• View of the Avon Gorge looking towards the Severn Estuary -
    Price on request

    Signed lower left: F Danby

    Watercolour over pencil heightened with touches of bodycolour

    27.4 by 42.8 cm., 10 ? by 16 ? inches

     

    Provenance:

    Anonymous sale, Sotheby?s, 3rd October 1974, lot 210;

    Private collection, UK until 2011

     

    This is a favourite viewpoint of several Bristol School artists and especially Danby. It looks west down the Avon from Durdham Down, with the Severn estuary in the distance and the hills of Wales on the horizon. To the right are the rocks known as Sea Walls with beyond the tower known as Cook?s Folly which was built at the end of the seventeenth century by John Cook. He was a chamberlain of the city of Bristol and lived nearby at Sneyd Park. For a later version of this view in the Bristol City Museum and Art Gallery, see Francis Greenacre, Francis Danby, exhibition catalogue, 1988, no.84, p.135, ill.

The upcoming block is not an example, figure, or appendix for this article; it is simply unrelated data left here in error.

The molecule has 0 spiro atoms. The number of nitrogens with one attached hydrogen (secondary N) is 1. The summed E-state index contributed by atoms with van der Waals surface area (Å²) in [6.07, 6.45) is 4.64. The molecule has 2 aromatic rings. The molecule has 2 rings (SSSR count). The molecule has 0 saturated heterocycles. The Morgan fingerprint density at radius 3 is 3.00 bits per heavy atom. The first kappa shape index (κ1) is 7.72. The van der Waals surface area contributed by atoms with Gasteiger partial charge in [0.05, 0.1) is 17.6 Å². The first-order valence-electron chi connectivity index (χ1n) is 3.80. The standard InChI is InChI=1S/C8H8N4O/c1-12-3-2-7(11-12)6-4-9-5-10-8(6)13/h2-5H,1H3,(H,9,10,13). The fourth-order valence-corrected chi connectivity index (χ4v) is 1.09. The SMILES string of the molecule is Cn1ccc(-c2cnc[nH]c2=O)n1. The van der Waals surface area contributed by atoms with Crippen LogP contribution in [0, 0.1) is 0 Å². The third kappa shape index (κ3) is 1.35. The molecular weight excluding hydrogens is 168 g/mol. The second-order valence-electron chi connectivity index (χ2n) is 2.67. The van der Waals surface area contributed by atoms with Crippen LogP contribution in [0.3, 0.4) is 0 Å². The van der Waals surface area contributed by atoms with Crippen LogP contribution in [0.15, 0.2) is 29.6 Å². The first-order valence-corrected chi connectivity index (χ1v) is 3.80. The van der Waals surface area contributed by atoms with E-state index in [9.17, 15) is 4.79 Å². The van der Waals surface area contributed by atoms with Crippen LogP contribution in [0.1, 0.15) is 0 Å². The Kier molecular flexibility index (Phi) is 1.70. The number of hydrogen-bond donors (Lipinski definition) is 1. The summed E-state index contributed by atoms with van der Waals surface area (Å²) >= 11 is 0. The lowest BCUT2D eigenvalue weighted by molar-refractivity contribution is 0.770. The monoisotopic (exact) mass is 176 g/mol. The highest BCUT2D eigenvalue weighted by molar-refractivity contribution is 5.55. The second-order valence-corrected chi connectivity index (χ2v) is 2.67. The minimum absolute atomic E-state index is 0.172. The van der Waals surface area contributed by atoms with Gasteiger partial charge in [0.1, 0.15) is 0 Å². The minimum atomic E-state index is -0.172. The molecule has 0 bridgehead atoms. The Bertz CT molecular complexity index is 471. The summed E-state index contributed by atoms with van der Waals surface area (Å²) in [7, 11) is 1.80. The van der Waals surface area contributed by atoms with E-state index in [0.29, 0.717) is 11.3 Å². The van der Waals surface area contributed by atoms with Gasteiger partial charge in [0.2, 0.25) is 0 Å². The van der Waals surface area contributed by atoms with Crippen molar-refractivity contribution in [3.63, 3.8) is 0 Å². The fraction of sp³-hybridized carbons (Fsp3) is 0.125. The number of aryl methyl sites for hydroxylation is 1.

Stylistically this dates from circa 1815, two years after his arrival in Bristol. Danby had trained in Dublin and in 1813 visited London with his fellow artists James O?Connor (1792-1841) and George Petrie (1789-1866). They were there only a few weeks before they ran out of money and Danby and O?Connor walked to Bristol with the intention of finding a boat to take them back to Ireland. However he found in Bristol a market for his landscapes and portraits and resolved to stay a while. In 1814 while he was painting portraits for some farmers in Somerset he took a fancy to one of their servants whom he quickly married leading to a ?precarious and unhappy life? (see Danby?s letter of reminiscences of 12th April 1860 published in Eric Adams, Francis Danby: Varieties of Poetic Landscape, 1973, pp.141-142). In 1817, he was living in Kingsdown, Bristol and remained there until 1824 when he left deep in debt and moved to London. He first exhibited at the Royal Academy in 1817 and by the 1820s he became famous for his grand landscape paintings. According to Redgrave ?Danby will always take high rank with the lovers of art and genius. His imagination was of the highest class, his landscapes of the truest poetry? (see Samuel Redgrave, A Dictionary of Artists of the English School, 1878, p.113).

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